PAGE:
The answer involves rethinking institutional priorities, reorganizing existing services and reimagining the responsibilities of existing faculty and staff. Maybe, just maybe, state legislatures and the federal government will put their money where their mouths are and devote more resources to student success. However, I wouldn’t pin my hopes on this happening.

I recognize that many institutions have already adopted variations on these practices. Certainly, these ideas are already in the air.

I also well understand the barriers to implementing even these straightforward ideas. If this were easy, these innovations would already be in place.

Nor is this list comprehensive. Especially at equity-serving institutions, large numbers of students swirl: dropping in for a semester or even a single course, then exiting. Meeting these students’ needs requires a very different approach: one that involves targeted, job-aligned short-term credential programs that can stack into degrees.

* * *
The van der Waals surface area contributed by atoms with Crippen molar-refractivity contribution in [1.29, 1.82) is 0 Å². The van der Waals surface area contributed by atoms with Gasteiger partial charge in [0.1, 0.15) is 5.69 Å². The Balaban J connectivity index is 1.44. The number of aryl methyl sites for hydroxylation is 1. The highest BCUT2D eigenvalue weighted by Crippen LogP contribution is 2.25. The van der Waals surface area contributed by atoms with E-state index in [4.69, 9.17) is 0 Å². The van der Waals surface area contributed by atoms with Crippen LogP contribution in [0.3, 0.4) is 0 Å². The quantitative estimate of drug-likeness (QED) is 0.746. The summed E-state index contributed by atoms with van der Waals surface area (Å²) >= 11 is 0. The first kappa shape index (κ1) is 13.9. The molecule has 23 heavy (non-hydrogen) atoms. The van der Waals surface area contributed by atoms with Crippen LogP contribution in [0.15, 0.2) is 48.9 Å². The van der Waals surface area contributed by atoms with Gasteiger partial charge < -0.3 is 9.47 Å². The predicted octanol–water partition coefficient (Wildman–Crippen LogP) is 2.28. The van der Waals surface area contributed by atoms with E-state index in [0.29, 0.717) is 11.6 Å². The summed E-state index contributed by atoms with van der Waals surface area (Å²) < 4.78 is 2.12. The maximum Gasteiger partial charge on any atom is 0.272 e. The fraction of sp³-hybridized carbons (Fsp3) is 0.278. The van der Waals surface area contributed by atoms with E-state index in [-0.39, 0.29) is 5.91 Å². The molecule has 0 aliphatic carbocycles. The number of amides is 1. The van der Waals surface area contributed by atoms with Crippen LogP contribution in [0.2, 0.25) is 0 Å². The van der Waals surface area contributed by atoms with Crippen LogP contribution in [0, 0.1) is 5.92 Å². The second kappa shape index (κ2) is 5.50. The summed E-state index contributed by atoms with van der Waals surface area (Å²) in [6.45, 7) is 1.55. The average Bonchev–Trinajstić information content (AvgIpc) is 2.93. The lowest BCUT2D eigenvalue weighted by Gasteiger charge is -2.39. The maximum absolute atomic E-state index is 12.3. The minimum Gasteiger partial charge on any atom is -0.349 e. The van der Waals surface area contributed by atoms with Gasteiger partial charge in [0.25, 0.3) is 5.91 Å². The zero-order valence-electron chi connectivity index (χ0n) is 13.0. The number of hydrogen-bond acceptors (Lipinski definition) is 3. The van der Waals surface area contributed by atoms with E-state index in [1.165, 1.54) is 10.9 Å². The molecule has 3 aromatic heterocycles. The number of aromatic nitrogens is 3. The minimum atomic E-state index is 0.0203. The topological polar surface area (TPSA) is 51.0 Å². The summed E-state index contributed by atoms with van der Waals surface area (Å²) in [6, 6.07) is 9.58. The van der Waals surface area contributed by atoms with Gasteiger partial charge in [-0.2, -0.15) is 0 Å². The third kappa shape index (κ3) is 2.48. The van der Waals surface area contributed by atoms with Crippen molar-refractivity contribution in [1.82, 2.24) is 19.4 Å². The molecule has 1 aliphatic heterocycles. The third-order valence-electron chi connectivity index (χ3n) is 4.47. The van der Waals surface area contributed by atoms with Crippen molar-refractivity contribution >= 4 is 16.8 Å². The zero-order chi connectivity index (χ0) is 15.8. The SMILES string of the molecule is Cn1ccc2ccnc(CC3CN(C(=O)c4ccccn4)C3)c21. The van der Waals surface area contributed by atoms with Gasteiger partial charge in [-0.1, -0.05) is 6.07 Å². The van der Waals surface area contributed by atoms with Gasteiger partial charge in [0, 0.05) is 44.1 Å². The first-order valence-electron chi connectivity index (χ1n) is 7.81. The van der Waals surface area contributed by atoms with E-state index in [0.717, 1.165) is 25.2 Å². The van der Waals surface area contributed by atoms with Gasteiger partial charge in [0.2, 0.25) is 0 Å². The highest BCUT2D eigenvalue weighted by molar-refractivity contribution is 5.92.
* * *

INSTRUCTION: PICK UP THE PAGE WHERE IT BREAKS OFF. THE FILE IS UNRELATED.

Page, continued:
Neither is this list a panacea. If there’s anything I’ve learned in my student success roles, it’s that exponential gains in outcomes are a chimera. The best we can do is to work toward incremental gains and granular improvements that, over time, add up to bigger advances.

Without question, individual institutions will inevitably modify the practices that I have listed to better meet their unique circumstances and budget.

But I think it’s the case that too often, our campuses fly blind, operating without a well-defined road map. Nor do legislatures have a clear sense of what’s required to enhance student success. These evidence-based practices do provide a clear, coherent action plan for what needs to be done.

Steven Mintz is professor of history at the University of Texas at Austin.